After noting how other bishops and priests have recently deconstructed, denigrated, doubted, and denied the heart of the Christian faith, it is truly refreshing to see a bishop of the Episcopal Church resoundingly affirm that the resurrection of our Lord and Savior really happened.
The following article was written by the Rt. Rev. Jake Owensby. It comes from the April 2013 edition of Alive!, which is a publication of the Episcopal Diocese of Western Louisiana.
We have begun our celebration of the Great Fifty Days of Easter. Our Sunday readings will focus again and again on the resurrection. So, let’s consider together the Christian doctrine of the resurrection.
Resurrection is more than resuscitation or revivification. A drowned person can be resuscitated. Medical procedures revive patients following a cardiac arrest. However, drowning victims and heart attack sufferers will one day die again.
Resurrection is God’s response to human suffering, sickness, sorrow, and death. He gives us a new, embodied life. Not just a disembodied soul.
The doctrine of the resurrection is thus not merely a quaint way of talking about the immortality of the soul. God grants us a new kind of life. After we pass through death God raises us mind, soul, and body. Our new bodies will no longer be susceptible to suffering, decay and death. Jesus is the forerunner of what God has in store for the creation as a whole.
The resurrection of Jesus can be understood from the perspective of the past, the present, and the future.
Let’s start with the past. The resurrection of Jesus Christ occurred at a point in human history. It is not an event whose reality is acknowledged by academic historians as a fact, but it is the definitive historical event for faithful Christians.
We believe that God really raised Jesus from the dead even if the constraints of academic historiography prevent history professors from talking about God’s involvement in human life in professional journals and scholarly books.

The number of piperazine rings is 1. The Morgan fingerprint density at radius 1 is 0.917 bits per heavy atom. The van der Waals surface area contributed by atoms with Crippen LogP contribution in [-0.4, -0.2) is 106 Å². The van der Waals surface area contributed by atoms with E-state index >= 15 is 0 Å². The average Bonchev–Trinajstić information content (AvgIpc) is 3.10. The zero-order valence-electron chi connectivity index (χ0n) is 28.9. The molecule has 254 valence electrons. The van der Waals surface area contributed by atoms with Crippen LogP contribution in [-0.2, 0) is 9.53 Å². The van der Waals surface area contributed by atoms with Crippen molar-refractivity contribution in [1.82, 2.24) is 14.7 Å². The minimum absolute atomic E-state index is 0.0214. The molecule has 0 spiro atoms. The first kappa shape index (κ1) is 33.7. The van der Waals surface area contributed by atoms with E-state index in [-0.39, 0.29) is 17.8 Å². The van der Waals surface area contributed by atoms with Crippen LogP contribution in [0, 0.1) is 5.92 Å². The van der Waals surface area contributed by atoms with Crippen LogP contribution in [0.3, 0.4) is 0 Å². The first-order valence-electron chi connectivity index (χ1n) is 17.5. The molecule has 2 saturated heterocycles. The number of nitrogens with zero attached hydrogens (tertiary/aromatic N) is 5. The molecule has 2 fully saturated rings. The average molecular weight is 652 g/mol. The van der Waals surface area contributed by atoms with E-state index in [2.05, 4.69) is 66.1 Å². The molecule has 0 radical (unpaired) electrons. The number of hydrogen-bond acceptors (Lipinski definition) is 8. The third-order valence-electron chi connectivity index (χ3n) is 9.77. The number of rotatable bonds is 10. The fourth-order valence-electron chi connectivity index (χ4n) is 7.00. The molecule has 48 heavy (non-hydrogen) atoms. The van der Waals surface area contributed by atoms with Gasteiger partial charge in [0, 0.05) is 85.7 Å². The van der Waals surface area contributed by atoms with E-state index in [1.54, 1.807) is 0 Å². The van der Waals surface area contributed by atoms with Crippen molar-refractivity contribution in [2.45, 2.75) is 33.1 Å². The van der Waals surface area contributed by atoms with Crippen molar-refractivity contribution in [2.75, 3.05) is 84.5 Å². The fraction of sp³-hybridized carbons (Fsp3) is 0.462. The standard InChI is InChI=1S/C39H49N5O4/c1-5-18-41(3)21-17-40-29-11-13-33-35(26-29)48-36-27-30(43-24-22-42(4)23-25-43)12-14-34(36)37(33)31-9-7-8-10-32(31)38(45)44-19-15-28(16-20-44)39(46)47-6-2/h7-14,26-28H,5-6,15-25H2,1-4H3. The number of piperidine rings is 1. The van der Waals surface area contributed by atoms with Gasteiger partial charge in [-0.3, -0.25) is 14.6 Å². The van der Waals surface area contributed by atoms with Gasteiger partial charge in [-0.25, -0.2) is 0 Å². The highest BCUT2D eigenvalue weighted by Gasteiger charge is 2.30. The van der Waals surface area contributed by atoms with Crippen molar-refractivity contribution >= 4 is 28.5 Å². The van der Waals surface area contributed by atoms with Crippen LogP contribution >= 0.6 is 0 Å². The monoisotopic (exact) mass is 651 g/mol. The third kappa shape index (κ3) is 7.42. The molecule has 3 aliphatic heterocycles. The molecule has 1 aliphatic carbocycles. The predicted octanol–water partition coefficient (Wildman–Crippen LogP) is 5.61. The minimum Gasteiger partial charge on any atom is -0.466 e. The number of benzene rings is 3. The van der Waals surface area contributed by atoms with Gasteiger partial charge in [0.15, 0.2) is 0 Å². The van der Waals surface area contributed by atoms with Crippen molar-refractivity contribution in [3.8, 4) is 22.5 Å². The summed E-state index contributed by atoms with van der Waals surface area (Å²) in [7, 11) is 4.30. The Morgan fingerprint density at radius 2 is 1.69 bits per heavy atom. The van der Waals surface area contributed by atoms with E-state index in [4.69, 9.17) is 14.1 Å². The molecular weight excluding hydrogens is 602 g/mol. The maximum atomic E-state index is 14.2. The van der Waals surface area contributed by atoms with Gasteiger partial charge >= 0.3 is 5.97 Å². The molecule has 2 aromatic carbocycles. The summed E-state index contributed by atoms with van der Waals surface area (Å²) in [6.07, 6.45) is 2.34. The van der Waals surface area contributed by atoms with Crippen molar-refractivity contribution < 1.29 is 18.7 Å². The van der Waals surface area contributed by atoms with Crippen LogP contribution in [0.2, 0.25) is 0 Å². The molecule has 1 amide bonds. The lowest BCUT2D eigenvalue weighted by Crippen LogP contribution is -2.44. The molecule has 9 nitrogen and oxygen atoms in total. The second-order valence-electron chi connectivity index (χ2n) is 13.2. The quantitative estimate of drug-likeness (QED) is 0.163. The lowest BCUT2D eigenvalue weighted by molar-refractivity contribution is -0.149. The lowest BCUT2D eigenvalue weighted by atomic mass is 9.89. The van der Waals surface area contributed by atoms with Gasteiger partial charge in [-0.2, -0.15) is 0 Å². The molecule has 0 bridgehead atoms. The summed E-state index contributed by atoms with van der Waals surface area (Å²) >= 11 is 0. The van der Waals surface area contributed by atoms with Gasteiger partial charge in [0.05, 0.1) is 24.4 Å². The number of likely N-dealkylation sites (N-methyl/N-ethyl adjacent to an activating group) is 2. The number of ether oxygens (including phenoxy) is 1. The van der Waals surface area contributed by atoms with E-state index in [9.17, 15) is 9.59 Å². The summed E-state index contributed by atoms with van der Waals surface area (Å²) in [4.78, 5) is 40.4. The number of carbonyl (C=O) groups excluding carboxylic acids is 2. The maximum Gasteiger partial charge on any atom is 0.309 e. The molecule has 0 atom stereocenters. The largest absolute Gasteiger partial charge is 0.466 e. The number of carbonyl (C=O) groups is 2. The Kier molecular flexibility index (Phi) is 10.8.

As members of the Christian community we have already accepted the validity and profundity of the witnesses who came before us. Those earliest witnesses experienced an empty tomb and they experienced the risen Lord himself. In the pages of Scripture they tell us that they have seen him, touched him, and even eaten with him.
We can and do accept their testimony and base our lives on it. We take their word for it when the rules of academic evidence and publishing will not allow professional historians to do so.
Think of it this way: I trust what my wife tells me about her family of origin, her school days, and her experiences in college. I trust what she tells me about how she spends her day. Her testimony does not rise to the level necessary for academic history. But I am confident of its truth because of my confidence in her. So too I trust the witness of the Christian community about the resurrection of Jesus precisely because of my confidence in who they are and whose they are.
Next, let’s think about the resurrection from the perspective of the present. Jesus is risen. He is alive now, this moment. He is alive in a way that makes my life pale by comparison.
I really encounter him on a regular basis. In the Blessed Sacrament. In the Scriptures. In the sisters and brothers of my parish family. In the poor and the marginalized. In the movements of the Holy Spirit in my own life. The risen Lord is at work guiding me and transforming me through the power of the Holy Spirit. The real power of the Christian life arises from our experience of Jesus himself in our daily lives.
Finally, we turn to the future. As the Nicene Creed says, “He will come again in glory to judge the living and the dead, and his kingdom will have no end.” The resurrection – our resurrection – is on our horizon. We are promised a new life. A new kind of life. Eternal life. A life that has passed through sorrow, sickness, and death and will never undergo them again.
Jesus is the first fruit of the new era awaiting the entire creation. The resurrection is the source of our hope. A life stirred and energized by hope can endure all things and can change the world.
The joy of this Eastertide is amplified for me by the gift of serving as your Bishop. My whole family joins me in wishing you grace and peace in this glorious season. I pray for each and every one of you a growing experience of the risen Lord at the heart of your daily lives.
The Rt. Rev. Jacob W. Owensby is the 4th bishop of the Episcopal Diocese of Western Louisiana. He blogs at Pelican Anglican.